4 Energy-Boosting Tips from an Olympic Trainer
Olympic trainer Peter Jensen is in Rio for the Summer Olympics this month. Not bad for someone who’s about to turn 70.
The 2016 Summer Games in Rio will mark the ninth trip to the Olympics for Peter Jensen. However, the Canadian trainer isn’t competing—he’s actually helping our athletes prep for the competition. With a doctorate in sports psychology, Jensen has an extensive resume, having worked with 70 medalists, including figure skaters Brian Orser and Elvis Stojko. This summer, it’s the women’s basketball team and archer Crispin Duenas whose heads he’s helping keep in the Games.
Jensen trains high-level athletes, and executive clients, to help them manage their energy level like a thermostat—instead of a thermometer. A thermometer moves up and down based on the environment around it, whereas a thermostat sets the desired temperature—energy output, in this case—and keeps it there, regardless of the stress.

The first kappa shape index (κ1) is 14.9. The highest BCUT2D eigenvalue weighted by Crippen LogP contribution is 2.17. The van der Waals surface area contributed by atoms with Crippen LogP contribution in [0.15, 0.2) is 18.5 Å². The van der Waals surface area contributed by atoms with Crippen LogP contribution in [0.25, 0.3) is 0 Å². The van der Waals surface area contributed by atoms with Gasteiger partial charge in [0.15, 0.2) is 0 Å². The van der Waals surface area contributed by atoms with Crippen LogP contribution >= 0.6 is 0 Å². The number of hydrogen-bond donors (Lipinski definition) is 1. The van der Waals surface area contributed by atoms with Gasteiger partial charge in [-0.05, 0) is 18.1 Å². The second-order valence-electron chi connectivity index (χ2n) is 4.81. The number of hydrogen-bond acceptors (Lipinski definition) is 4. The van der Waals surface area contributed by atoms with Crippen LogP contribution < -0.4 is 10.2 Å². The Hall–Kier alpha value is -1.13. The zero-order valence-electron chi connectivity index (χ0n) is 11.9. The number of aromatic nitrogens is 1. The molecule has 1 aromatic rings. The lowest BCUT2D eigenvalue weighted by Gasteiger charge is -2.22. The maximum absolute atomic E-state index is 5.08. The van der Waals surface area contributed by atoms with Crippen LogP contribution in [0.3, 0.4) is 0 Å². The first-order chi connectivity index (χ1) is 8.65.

Earlier this year, Jensen published a new book, Thriving in a 24-7 World, in which readers follow a fictional sports psychologist through his coaching experiences.
Jensen says we often worry too much about things we can’t change or fix, something he calls “ceaseless striving.” As he puts it, “Look at what you have control over, because trying to control things that are out of your control is just foolish.” Learn to let go, he recommends. Visualizing is important—he thinks of it as flushing a toilet. If something is out of your control recognize that and flush it.
Control your breathing
Centering is a tool that Jensen refers to frequently. It’s a breathing technique practiced in Aikido, a Japanese martial art. It’s a method of relieving tension and achieving relaxation in stressful situations. Here are the six steps you need to know to effectively use the centering technique:
1. Breath in through your nose.
2. Focus 100 per cent of your attention on your diaphragm as it fills with air.
4. Slowly let the breath out through your mouth.
5. As you breathe out shift your attention to your jaw (which loosens), your shoulders (which drop), your knees (which soften) or your buttocks (which sinks).
6. Repeat as needed.